Researchers from the University of Washington School of Public Health are gathering data and stories on how individuals, families and communities in Seattle and King County, Washington, are coping with the stay-at-home measures put in place to combat the coronavirus disease 2019 (COVID-19).
The King County COVID-19 Community Study (KC3S) began gathering data in mid-March and will do so through May 5.
“We want to start collecting this information now — as the COVID-19 pandemic is unfolding — about how families and communities are being impacted, and how they are adapting,” said Nicole Errett, a lecturer in the Department of Environmental & Occupational Health Sciences, who is one of the leaders of the new study.
“Our goal is to understand how individuals are dealing with these new and far-reaching public health response measures and document how communities are rising together to meet unprecedented challenges,” Errett said.
Errett is working with Tania Busch Isaksen, who is a senior lecturer in the Department of Environmental & Occupational Health Sciences and a clinical assistant professor in the Department of Health Services. Participants of the KC3S study must submit an online questionnaire and a written response that describes in their own words how the pandemic has impacted them, their families and communities, and how they are dealing with these difficult times. Any adult King County resident can participate in the study.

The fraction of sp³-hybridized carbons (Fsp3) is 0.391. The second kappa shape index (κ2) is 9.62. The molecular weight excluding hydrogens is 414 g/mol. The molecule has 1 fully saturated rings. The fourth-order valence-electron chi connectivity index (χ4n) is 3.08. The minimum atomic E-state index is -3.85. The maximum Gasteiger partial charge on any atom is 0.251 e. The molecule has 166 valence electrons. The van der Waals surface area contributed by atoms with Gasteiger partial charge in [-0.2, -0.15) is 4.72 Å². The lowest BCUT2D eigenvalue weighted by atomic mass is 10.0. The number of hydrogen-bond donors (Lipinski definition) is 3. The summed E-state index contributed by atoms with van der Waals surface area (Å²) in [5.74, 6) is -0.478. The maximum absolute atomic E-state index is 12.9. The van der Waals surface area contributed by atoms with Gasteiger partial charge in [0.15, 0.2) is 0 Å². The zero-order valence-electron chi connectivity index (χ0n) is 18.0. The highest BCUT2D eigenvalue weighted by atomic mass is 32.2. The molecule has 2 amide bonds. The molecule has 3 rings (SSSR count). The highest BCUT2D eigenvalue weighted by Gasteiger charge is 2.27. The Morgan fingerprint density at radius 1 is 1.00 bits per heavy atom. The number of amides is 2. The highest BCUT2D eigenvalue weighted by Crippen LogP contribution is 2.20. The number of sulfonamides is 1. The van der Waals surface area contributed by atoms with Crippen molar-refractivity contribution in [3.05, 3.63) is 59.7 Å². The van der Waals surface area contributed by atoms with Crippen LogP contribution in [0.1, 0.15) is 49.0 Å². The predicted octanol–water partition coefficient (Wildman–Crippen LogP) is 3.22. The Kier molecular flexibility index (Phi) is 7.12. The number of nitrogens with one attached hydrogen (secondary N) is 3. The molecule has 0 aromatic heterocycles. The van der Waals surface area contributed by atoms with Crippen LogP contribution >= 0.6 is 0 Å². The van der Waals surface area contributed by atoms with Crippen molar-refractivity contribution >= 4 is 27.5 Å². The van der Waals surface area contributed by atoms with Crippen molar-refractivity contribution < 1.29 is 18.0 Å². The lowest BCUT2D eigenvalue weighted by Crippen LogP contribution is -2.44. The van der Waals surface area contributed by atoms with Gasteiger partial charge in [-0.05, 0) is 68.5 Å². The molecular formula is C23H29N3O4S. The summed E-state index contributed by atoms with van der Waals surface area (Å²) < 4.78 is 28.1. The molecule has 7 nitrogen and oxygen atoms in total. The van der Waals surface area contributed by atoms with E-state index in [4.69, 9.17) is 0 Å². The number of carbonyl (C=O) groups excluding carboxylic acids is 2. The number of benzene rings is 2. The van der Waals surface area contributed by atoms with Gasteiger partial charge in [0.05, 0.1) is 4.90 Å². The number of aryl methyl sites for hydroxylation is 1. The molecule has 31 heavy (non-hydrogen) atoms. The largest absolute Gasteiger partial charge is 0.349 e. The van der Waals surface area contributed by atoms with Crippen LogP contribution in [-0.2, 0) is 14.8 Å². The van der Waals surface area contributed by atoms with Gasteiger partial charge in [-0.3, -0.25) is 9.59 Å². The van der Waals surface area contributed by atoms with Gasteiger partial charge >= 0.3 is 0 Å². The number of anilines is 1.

By collecting stories and information about what King County residents are experiencing, researchers hope to identify common issues on their overall well-being and the ways in which communities are demonstrating resiliency.
The online questionnaire, which can be found on the KC3S website, asks participants about particular behaviors they may have engaged in — such as hand-washing and avoiding large crowds — as the pandemic unfolded, as well as concerns they have about COVID-19, their well-being and demographic information. The questionnaire is currently available in English and Spanish, with other languages planned, according to Errett.
According to Errett, few studies have measured how current public health restrictions impact well-being or how communities could try to come together to help individuals adapt. “What we find will hopefully inform recommendations to public health officials going forward, so that we can remain safe — and also thrive,” Errett said.